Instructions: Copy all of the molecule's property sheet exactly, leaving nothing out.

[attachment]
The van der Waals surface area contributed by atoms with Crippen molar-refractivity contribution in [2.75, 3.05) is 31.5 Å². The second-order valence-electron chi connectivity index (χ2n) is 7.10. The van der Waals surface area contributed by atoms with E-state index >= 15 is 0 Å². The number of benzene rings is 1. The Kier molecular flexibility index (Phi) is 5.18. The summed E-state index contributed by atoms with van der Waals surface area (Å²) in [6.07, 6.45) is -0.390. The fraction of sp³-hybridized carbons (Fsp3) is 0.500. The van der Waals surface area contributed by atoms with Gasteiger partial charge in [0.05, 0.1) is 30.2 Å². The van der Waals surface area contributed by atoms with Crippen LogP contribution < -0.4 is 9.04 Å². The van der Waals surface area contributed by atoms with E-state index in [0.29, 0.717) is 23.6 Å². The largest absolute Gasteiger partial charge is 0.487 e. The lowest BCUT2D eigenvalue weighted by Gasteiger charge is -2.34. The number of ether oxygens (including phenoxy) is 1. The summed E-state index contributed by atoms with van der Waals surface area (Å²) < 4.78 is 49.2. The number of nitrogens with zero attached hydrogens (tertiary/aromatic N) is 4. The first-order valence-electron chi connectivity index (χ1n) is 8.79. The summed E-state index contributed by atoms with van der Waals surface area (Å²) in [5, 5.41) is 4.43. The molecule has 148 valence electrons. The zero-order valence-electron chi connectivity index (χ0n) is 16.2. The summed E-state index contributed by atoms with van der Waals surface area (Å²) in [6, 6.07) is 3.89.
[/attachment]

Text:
The van der Waals surface area contributed by atoms with Crippen molar-refractivity contribution in [2.75, 3.05) is 31.5 Å². The second-order valence-electron chi connectivity index (χ2n) is 7.10. The van der Waals surface area contributed by atoms with E-state index >= 15 is 0 Å². The number of benzene rings is 1. The Kier molecular flexibility index (Phi) is 5.18. The summed E-state index contributed by atoms with van der Waals surface area (Å²) in [6.07, 6.45) is -0.390. The fraction of sp³-hybridized carbons (Fsp3) is 0.500. The van der Waals surface area contributed by atoms with Gasteiger partial charge in [0.05, 0.1) is 30.2 Å². The van der Waals surface area contributed by atoms with Crippen LogP contribution < -0.4 is 9.04 Å². The van der Waals surface area contributed by atoms with E-state index in [0.29, 0.717) is 23.6 Å². The largest absolute Gasteiger partial charge is 0.487 e. The lowest BCUT2D eigenvalue weighted by Gasteiger charge is -2.34. The number of ether oxygens (including phenoxy) is 1. The summed E-state index contributed by atoms with van der Waals surface area (Å²) < 4.78 is 49.2. The number of nitrogens with zero attached hydrogens (tertiary/aromatic N) is 4. The first-order valence-electron chi connectivity index (χ1n) is 8.79. The summed E-state index contributed by atoms with van der Waals surface area (Å²) in [5, 5.41) is 4.43. The molecule has 148 valence electrons. The zero-order valence-electron chi connectivity index (χ0n) is 16.2. The summed E-state index contributed by atoms with van der Waals surface area (Å²) in [6, 6.07) is 3.89.